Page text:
The Republican Party represents white Americans and that’s all there is to it. The Republican presidential candidates don’t deny it. Indeed, they seem to be proud of it. I am amused when friends remind me that it was a Republican who freed the slaves, and dredge up old stories about the Dixiecrats.
That was then. This is now. And now Republicans have given up any pretense of appealing to minorities.
I could list dozens of examples to prove my point. But I’ll just give you one for now:
Across America, Republican legislatures are passing laws requiring photo IDs at the polls. No photo ID? No vote.
Naturally, the ID they ask for just happens to be the kind that minorities don’t usually have. In Texas, for example, gun ownership permits are OK but student cards are not. Oh yes, the Republicans don’t want students to vote, either. Students have a way of sympathizing with those Democrats, you know, and Democrats, well, Democrats represent those awful minorities.
The issue is spotlighted in the forthcoming South Carolina primary.
South Carolina is one of the states that recently passed legislation to require a photo ID. They say it’s needed to deter fraud. But there’s virtually no history of voter fraud in federal elections so the obvious motive is to suppress the black vote.
Not unreasonably, President Obama’s administration has moved to block the new state law. Federal officials fear it would disenfranchise up to one-third of minority voters.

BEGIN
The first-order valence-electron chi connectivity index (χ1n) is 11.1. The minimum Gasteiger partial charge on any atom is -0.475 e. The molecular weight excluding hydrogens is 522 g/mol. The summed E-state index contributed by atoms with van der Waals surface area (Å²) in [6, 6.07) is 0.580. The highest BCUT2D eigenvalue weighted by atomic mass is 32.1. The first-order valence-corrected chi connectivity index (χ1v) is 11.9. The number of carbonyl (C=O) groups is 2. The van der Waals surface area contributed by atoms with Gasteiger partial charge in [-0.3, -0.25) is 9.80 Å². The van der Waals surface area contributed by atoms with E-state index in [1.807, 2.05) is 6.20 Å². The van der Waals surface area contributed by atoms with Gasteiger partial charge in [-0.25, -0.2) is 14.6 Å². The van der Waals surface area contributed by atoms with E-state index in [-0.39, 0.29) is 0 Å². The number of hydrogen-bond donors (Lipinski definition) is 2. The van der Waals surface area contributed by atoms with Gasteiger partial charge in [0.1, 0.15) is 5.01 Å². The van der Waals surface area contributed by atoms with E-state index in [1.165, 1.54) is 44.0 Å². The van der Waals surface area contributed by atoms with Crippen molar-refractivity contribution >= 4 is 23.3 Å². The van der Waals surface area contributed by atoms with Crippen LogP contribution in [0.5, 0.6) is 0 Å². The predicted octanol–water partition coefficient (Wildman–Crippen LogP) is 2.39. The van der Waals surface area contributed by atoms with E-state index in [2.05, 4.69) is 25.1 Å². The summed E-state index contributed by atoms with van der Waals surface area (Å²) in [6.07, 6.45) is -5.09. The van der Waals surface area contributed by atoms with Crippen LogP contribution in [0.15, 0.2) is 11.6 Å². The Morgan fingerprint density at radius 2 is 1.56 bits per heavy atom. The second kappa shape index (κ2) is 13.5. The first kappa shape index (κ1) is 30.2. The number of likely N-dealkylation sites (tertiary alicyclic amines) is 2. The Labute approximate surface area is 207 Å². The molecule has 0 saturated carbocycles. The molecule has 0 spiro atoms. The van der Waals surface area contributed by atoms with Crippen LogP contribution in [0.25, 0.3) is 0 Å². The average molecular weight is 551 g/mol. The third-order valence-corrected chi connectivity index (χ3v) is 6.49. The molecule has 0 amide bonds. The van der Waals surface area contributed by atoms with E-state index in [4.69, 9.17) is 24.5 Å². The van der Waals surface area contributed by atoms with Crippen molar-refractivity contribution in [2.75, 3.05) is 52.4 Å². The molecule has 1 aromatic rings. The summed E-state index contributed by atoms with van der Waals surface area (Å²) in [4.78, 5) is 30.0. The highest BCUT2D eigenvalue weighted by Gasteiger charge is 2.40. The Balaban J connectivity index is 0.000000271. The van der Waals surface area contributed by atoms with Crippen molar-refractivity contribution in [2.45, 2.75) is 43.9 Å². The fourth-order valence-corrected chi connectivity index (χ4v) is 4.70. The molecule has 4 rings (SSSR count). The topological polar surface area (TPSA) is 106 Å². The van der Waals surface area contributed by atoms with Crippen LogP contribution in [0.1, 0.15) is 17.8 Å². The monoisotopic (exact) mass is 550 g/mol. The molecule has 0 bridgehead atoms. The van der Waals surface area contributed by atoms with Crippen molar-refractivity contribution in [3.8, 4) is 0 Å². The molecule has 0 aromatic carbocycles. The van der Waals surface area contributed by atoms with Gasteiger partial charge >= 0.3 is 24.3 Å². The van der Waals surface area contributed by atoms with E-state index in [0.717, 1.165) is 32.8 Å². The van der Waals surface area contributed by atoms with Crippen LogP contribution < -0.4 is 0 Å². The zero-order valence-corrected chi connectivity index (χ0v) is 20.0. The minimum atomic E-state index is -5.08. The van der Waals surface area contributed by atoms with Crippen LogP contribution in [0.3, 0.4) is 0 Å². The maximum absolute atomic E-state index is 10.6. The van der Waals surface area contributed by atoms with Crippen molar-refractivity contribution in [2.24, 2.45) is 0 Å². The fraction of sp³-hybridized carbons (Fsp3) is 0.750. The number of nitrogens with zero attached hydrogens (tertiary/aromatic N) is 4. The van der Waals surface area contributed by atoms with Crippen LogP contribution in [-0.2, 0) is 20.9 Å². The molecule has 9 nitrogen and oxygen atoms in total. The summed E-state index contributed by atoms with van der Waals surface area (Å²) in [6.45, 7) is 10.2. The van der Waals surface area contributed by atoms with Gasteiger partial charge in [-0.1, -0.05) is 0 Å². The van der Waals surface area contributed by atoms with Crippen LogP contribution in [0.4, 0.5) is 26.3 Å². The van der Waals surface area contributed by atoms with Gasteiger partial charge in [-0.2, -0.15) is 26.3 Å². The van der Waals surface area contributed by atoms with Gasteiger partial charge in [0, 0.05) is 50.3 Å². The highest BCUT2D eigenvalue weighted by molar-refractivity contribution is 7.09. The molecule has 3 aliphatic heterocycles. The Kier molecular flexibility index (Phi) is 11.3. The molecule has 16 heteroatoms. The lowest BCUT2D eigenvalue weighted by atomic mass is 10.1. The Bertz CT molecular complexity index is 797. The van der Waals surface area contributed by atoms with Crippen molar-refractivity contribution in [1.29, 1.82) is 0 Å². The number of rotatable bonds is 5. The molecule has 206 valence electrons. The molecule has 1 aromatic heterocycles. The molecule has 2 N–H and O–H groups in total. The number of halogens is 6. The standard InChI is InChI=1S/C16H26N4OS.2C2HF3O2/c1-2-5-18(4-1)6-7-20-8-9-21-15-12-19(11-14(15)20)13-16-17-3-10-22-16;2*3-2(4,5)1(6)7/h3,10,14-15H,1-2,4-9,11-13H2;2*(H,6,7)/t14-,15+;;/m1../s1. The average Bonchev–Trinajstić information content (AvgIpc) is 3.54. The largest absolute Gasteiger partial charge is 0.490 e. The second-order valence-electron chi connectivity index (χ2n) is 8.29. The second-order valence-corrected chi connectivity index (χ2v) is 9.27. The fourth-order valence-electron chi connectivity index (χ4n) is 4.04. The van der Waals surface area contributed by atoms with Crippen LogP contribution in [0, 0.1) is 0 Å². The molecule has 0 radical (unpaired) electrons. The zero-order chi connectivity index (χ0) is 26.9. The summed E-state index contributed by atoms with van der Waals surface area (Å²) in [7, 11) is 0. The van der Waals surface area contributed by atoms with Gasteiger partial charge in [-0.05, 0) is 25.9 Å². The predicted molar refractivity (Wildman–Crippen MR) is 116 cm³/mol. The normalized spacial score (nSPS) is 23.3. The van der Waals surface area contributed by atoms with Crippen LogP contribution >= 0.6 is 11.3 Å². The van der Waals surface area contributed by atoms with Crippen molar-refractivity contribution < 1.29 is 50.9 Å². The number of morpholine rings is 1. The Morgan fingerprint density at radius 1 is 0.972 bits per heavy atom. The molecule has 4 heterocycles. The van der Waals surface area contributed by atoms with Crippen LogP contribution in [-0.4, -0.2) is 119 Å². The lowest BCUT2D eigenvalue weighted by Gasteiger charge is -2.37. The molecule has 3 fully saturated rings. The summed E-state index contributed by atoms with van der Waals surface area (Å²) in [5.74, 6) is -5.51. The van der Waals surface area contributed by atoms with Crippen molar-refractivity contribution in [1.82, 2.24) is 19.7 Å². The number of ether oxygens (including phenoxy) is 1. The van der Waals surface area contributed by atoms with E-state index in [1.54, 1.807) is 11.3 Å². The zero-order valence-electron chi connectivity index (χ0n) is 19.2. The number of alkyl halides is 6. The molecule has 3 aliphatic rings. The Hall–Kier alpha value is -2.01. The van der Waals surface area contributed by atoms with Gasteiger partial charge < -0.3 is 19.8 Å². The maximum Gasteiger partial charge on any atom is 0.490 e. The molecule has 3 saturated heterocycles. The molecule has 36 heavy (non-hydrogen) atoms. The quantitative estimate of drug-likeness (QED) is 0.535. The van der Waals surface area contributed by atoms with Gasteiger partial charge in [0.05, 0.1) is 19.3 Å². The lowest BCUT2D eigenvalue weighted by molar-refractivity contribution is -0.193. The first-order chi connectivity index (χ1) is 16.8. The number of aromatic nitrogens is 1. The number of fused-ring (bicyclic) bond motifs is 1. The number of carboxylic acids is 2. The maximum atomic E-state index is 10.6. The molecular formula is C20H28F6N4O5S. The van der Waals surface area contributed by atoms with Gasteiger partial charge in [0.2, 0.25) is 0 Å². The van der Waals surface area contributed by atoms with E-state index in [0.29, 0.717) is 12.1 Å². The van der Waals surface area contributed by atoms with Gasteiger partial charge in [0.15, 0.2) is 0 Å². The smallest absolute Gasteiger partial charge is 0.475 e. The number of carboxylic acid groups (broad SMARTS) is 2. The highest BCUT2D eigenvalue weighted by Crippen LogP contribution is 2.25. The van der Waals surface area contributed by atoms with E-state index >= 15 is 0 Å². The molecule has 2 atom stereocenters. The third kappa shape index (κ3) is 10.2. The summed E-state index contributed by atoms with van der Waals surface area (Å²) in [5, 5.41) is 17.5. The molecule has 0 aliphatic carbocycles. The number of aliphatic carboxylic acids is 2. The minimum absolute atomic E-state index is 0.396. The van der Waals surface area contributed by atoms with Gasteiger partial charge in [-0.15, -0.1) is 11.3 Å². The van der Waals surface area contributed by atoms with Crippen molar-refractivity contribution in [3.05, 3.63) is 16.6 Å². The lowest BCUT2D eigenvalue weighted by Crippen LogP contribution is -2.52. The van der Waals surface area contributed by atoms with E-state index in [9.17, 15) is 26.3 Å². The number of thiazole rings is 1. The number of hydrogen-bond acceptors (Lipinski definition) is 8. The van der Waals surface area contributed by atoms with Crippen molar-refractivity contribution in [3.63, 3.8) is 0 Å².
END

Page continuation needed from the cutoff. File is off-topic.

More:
As you might expect, the Republican presidential candidates are castigating the president. They’re yelling about states’ rights.
States rights. Wasn’t that the slogan of those who fought against the civil rights movement back in the bad old days? Well, it’s back.
A Reuters story today points out that:
The rallying cry of states’ rights was used to defend slavery before the Civil War and racial segregation during the post-World War Two battles over civil rights. Recently, South Carolina Republicans have argued that the federal government is interfering in their plans for education, healthcare, labor law, immigration policy and voting.
The Reuters report quotes Texas Governor Rick Perry as declaring:
Each of our states are under assault right now by this administration. We may be under assault – South Carolina, they’re actually at war with you.
At war! Sound the trumpet! Bang the drum! The South will rise again!
Reuters quotes U.S. Representative Jim Clyburn as saying some Republican candidates have been using coded phrases to play up racial tension. According to Reuters, Clyburn, the South Carolina Democrat who is the highest-ranking African American in Congress, said:
What we hear more and more today is people picking up what I call 21st-century words and phrases to transmit the same thoughts that went into the political procedure years ago. That’s the stuff of which dangerous activity is built.
Yes, Congressman, these are indeed dangerous times, especially for minorities in America. Powerful forces are working hard to turn back the clock.